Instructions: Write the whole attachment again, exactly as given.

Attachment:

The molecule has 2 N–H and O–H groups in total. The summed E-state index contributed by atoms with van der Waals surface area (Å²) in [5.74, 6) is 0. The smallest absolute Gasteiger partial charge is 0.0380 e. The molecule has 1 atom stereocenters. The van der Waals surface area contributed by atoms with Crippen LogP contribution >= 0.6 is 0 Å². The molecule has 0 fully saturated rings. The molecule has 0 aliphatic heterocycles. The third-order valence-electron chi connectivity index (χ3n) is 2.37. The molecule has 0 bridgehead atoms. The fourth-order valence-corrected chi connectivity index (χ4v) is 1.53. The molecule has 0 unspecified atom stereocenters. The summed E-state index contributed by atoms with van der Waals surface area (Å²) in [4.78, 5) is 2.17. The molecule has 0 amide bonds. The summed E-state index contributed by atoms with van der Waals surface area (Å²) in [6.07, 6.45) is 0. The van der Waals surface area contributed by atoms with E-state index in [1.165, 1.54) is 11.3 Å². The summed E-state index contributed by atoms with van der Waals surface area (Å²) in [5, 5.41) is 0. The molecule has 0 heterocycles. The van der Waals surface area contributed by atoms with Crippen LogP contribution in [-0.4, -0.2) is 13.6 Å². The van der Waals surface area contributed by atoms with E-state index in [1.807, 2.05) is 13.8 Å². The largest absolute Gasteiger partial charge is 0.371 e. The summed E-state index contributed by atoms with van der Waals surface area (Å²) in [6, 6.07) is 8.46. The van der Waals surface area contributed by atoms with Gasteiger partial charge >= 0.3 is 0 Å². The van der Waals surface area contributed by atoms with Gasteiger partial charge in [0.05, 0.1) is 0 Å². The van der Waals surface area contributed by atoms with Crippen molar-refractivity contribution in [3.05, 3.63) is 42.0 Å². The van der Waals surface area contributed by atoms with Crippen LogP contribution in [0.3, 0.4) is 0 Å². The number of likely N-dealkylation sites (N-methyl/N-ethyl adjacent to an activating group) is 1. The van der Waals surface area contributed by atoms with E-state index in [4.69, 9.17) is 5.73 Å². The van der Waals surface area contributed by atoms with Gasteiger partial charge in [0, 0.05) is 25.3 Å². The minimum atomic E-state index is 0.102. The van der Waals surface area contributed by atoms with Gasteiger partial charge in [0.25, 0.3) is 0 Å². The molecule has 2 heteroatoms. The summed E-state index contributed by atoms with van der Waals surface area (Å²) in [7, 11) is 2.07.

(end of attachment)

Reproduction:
The molecule has 2 N–H and O–H groups in total. The summed E-state index contributed by atoms with van der Waals surface area (Å²) in [5.74, 6) is 0. The smallest absolute Gasteiger partial charge is 0.0380 e. The molecule has 1 atom stereocenters. The van der Waals surface area contributed by atoms with Crippen LogP contribution >= 0.6 is 0 Å². The molecule has 0 fully saturated rings. The molecule has 0 aliphatic heterocycles. The third-order valence-electron chi connectivity index (χ3n) is 2.37. The molecule has 0 bridgehead atoms. The fourth-order valence-corrected chi connectivity index (χ4v) is 1.53. The molecule has 0 unspecified atom stereocenters. The summed E-state index contributed by atoms with van der Waals surface area (Å²) in [4.78, 5) is 2.17. The molecule has 0 amide bonds. The summed E-state index contributed by atoms with van der Waals surface area (Å²) in [6.07, 6.45) is 0. The van der Waals surface area contributed by atoms with E-state index in [1.165, 1.54) is 11.3 Å². The summed E-state index contributed by atoms with van der Waals surface area (Å²) in [5, 5.41) is 0. The molecule has 0 heterocycles. The van der Waals surface area contributed by atoms with Crippen LogP contribution in [-0.4, -0.2) is 13.6 Å². The van der Waals surface area contributed by atoms with E-state index in [1.807, 2.05) is 13.8 Å². The largest absolute Gasteiger partial charge is 0.371 e. The summed E-state index contributed by atoms with van der Waals surface area (Å²) in [6, 6.07) is 8.46. The van der Waals surface area contributed by atoms with Gasteiger partial charge >= 0.3 is 0 Å². The van der Waals surface area contributed by atoms with Gasteiger partial charge in [0.05, 0.1) is 0 Å². The van der Waals surface area contributed by atoms with Crippen molar-refractivity contribution in [3.05, 3.63) is 42.0 Å². The van der Waals surface area contributed by atoms with Crippen LogP contribution in [0.3, 0.4) is 0 Å². The number of likely N-dealkylation sites (N-methyl/N-ethyl adjacent to an activating group) is 1. The van der Waals surface area contributed by atoms with E-state index in [4.69, 9.17) is 5.73 Å². The van der Waals surface area contributed by atoms with Gasteiger partial charge in [0, 0.05) is 25.3 Å². The minimum atomic E-state index is 0.102. The van der Waals surface area contributed by atoms with Gasteiger partial charge in [0.25, 0.3) is 0 Å². The molecule has 2 heteroatoms. The summed E-state index contributed by atoms with van der Waals surface area (Å²) in [7, 11) is 2.07.